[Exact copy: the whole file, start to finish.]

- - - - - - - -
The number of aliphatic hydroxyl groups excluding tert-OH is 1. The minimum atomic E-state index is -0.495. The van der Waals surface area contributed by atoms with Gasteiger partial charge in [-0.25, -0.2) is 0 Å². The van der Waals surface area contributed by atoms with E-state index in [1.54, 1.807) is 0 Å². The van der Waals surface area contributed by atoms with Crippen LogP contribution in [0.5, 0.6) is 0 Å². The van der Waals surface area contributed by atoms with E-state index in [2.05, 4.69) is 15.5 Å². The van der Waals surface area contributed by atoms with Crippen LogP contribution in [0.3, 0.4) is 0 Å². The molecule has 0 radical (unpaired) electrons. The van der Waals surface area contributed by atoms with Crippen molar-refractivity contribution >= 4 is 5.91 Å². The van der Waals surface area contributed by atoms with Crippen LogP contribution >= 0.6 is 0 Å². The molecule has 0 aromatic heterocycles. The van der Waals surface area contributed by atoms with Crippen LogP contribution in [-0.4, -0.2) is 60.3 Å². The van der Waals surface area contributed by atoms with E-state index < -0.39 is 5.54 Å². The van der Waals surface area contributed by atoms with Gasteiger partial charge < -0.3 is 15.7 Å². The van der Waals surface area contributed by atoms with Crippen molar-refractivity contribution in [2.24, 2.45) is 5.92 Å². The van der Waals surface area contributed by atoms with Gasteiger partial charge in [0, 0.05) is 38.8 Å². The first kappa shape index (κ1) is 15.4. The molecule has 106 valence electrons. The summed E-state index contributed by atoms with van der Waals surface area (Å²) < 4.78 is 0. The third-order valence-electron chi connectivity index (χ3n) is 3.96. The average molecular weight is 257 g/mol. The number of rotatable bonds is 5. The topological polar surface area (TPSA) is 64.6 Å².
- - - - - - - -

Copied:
The number of aliphatic hydroxyl groups excluding tert-OH is 1. The minimum atomic E-state index is -0.495. The van der Waals surface area contributed by atoms with Gasteiger partial charge in [-0.25, -0.2) is 0 Å². The van der Waals surface area contributed by atoms with E-state index in [1.54, 1.807) is 0 Å². The van der Waals surface area contributed by atoms with Crippen LogP contribution in [0.5, 0.6) is 0 Å². The van der Waals surface area contributed by atoms with E-state index in [2.05, 4.69) is 15.5 Å². The van der Waals surface area contributed by atoms with Crippen LogP contribution in [0.3, 0.4) is 0 Å². The molecule has 0 radical (unpaired) electrons. The van der Waals surface area contributed by atoms with Crippen molar-refractivity contribution >= 4 is 5.91 Å². The van der Waals surface area contributed by atoms with Crippen LogP contribution >= 0.6 is 0 Å². The molecule has 0 aromatic heterocycles. The van der Waals surface area contributed by atoms with Crippen LogP contribution in [-0.4, -0.2) is 60.3 Å². The van der Waals surface area contributed by atoms with E-state index < -0.39 is 5.54 Å². The van der Waals surface area contributed by atoms with Gasteiger partial charge < -0.3 is 15.7 Å². The van der Waals surface area contributed by atoms with Crippen molar-refractivity contribution in [2.24, 2.45) is 5.92 Å². The van der Waals surface area contributed by atoms with Gasteiger partial charge in [0, 0.05) is 38.8 Å². The first kappa shape index (κ1) is 15.4. The molecule has 106 valence electrons. The summed E-state index contributed by atoms with van der Waals surface area (Å²) < 4.78 is 0. The third-order valence-electron chi connectivity index (χ3n) is 3.96. The average molecular weight is 257 g/mol. The number of rotatable bonds is 5. The topological polar surface area (TPSA) is 64.6 Å².